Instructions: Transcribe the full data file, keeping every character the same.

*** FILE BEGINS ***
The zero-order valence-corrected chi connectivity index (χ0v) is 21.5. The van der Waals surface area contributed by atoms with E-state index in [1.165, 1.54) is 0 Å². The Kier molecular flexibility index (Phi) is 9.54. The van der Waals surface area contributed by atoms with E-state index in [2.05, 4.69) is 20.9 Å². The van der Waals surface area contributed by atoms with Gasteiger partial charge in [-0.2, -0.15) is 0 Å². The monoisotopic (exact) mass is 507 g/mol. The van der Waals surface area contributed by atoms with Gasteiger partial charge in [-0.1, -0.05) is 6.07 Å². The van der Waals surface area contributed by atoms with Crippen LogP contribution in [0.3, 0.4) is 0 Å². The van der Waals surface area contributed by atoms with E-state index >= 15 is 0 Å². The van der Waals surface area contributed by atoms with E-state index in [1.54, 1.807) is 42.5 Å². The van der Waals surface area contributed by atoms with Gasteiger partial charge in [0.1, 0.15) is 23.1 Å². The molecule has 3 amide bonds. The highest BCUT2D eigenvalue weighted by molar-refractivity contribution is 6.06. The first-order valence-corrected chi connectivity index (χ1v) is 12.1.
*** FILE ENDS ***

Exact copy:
The zero-order valence-corrected chi connectivity index (χ0v) is 21.5. The van der Waals surface area contributed by atoms with E-state index in [1.165, 1.54) is 0 Å². The Kier molecular flexibility index (Phi) is 9.54. The van der Waals surface area contributed by atoms with E-state index in [2.05, 4.69) is 20.9 Å². The van der Waals surface area contributed by atoms with Gasteiger partial charge in [-0.2, -0.15) is 0 Å². The monoisotopic (exact) mass is 507 g/mol. The van der Waals surface area contributed by atoms with Gasteiger partial charge in [-0.1, -0.05) is 6.07 Å². The van der Waals surface area contributed by atoms with Crippen LogP contribution in [0.3, 0.4) is 0 Å². The van der Waals surface area contributed by atoms with E-state index >= 15 is 0 Å². The van der Waals surface area contributed by atoms with E-state index in [1.54, 1.807) is 42.5 Å². The van der Waals surface area contributed by atoms with Gasteiger partial charge in [0.1, 0.15) is 23.1 Å². The molecule has 3 amide bonds. The highest BCUT2D eigenvalue weighted by molar-refractivity contribution is 6.06. The first-order valence-corrected chi connectivity index (χ1v) is 12.1.